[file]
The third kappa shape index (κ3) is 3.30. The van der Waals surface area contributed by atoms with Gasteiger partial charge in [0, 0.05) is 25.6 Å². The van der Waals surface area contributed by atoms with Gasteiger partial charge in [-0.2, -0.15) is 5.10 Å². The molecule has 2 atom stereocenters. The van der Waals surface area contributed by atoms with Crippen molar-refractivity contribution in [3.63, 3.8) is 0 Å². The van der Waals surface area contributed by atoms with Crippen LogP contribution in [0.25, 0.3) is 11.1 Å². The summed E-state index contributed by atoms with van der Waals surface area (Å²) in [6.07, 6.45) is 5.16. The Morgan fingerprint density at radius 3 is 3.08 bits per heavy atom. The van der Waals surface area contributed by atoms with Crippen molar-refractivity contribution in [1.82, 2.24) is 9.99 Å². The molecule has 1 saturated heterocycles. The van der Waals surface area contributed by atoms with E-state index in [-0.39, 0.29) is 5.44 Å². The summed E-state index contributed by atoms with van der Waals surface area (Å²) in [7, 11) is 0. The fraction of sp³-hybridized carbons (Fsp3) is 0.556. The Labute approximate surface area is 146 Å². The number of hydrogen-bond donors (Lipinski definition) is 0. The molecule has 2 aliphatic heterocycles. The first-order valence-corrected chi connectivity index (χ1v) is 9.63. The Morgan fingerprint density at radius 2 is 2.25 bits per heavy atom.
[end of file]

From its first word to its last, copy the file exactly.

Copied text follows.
The third kappa shape index (κ3) is 3.30. The van der Waals surface area contributed by atoms with Gasteiger partial charge in [0, 0.05) is 25.6 Å². The van der Waals surface area contributed by atoms with Gasteiger partial charge in [-0.2, -0.15) is 5.10 Å². The molecule has 2 atom stereocenters. The van der Waals surface area contributed by atoms with Crippen molar-refractivity contribution in [3.63, 3.8) is 0 Å². The van der Waals surface area contributed by atoms with Crippen LogP contribution in [0.25, 0.3) is 11.1 Å². The summed E-state index contributed by atoms with van der Waals surface area (Å²) in [6.07, 6.45) is 5.16. The Morgan fingerprint density at radius 3 is 3.08 bits per heavy atom. The van der Waals surface area contributed by atoms with Crippen molar-refractivity contribution in [1.82, 2.24) is 9.99 Å². The molecule has 1 saturated heterocycles. The van der Waals surface area contributed by atoms with E-state index in [-0.39, 0.29) is 5.44 Å². The summed E-state index contributed by atoms with van der Waals surface area (Å²) in [7, 11) is 0. The fraction of sp³-hybridized carbons (Fsp3) is 0.556. The Labute approximate surface area is 146 Å². The number of hydrogen-bond donors (Lipinski definition) is 0. The molecule has 2 aliphatic heterocycles. The first-order valence-corrected chi connectivity index (χ1v) is 9.63. The Morgan fingerprint density at radius 2 is 2.25 bits per heavy atom.